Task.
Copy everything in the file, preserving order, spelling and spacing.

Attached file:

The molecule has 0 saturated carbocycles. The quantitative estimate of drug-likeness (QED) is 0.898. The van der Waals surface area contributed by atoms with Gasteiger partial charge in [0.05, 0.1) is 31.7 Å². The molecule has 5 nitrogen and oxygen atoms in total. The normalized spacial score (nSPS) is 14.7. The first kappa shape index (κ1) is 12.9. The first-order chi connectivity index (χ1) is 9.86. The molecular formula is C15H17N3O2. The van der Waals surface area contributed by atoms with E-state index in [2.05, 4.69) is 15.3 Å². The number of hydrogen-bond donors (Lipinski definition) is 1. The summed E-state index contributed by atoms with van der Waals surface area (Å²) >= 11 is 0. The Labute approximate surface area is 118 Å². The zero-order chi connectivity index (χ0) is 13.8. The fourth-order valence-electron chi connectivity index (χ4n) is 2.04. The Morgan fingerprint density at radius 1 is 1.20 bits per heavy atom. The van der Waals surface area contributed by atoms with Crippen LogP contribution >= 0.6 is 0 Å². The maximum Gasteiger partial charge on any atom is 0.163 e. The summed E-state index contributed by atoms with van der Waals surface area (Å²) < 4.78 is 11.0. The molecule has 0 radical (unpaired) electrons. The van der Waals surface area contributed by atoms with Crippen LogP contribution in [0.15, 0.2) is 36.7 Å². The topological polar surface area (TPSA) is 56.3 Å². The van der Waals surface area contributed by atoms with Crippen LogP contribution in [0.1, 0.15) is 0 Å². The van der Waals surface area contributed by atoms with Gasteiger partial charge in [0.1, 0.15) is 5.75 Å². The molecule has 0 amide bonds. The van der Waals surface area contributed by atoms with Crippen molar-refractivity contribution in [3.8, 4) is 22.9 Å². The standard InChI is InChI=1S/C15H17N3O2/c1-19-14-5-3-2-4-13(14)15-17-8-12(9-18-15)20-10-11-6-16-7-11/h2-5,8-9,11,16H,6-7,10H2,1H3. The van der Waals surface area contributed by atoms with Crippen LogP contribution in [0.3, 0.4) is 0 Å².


The molecule has 0 saturated carbocycles. The quantitative estimate of drug-likeness (QED) is 0.898. The van der Waals surface area contributed by atoms with Gasteiger partial charge in [0.05, 0.1) is 31.7 Å². The molecule has 5 nitrogen and oxygen atoms in total. The normalized spacial score (nSPS) is 14.7. The first kappa shape index (κ1) is 12.9. The first-order chi connectivity index (χ1) is 9.86. The molecular formula is C15H17N3O2. The van der Waals surface area contributed by atoms with E-state index in [2.05, 4.69) is 15.3 Å². The number of hydrogen-bond donors (Lipinski definition) is 1. The summed E-state index contributed by atoms with van der Waals surface area (Å²) >= 11 is 0. The Labute approximate surface area is 118 Å². The zero-order chi connectivity index (χ0) is 13.8. The fourth-order valence-electron chi connectivity index (χ4n) is 2.04. The Morgan fingerprint density at radius 1 is 1.20 bits per heavy atom. The van der Waals surface area contributed by atoms with Crippen LogP contribution >= 0.6 is 0 Å². The maximum Gasteiger partial charge on any atom is 0.163 e. The summed E-state index contributed by atoms with van der Waals surface area (Å²) < 4.78 is 11.0. The molecule has 0 radical (unpaired) electrons. The van der Waals surface area contributed by atoms with Crippen LogP contribution in [0.15, 0.2) is 36.7 Å². The topological polar surface area (TPSA) is 56.3 Å². The van der Waals surface area contributed by atoms with Crippen LogP contribution in [0.1, 0.15) is 0 Å². The van der Waals surface area contributed by atoms with Gasteiger partial charge in [0.1, 0.15) is 5.75 Å². The molecule has 0 amide bonds. The van der Waals surface area contributed by atoms with Crippen molar-refractivity contribution in [3.8, 4) is 22.9 Å². The standard InChI is InChI=1S/C15H17N3O2/c1-19-14-5-3-2-4-13(14)15-17-8-12(9-18-15)20-10-11-6-16-7-11/h2-5,8-9,11,16H,6-7,10H2,1H3. The van der Waals surface area contributed by atoms with Crippen LogP contribution in [0.3, 0.4) is 0 Å².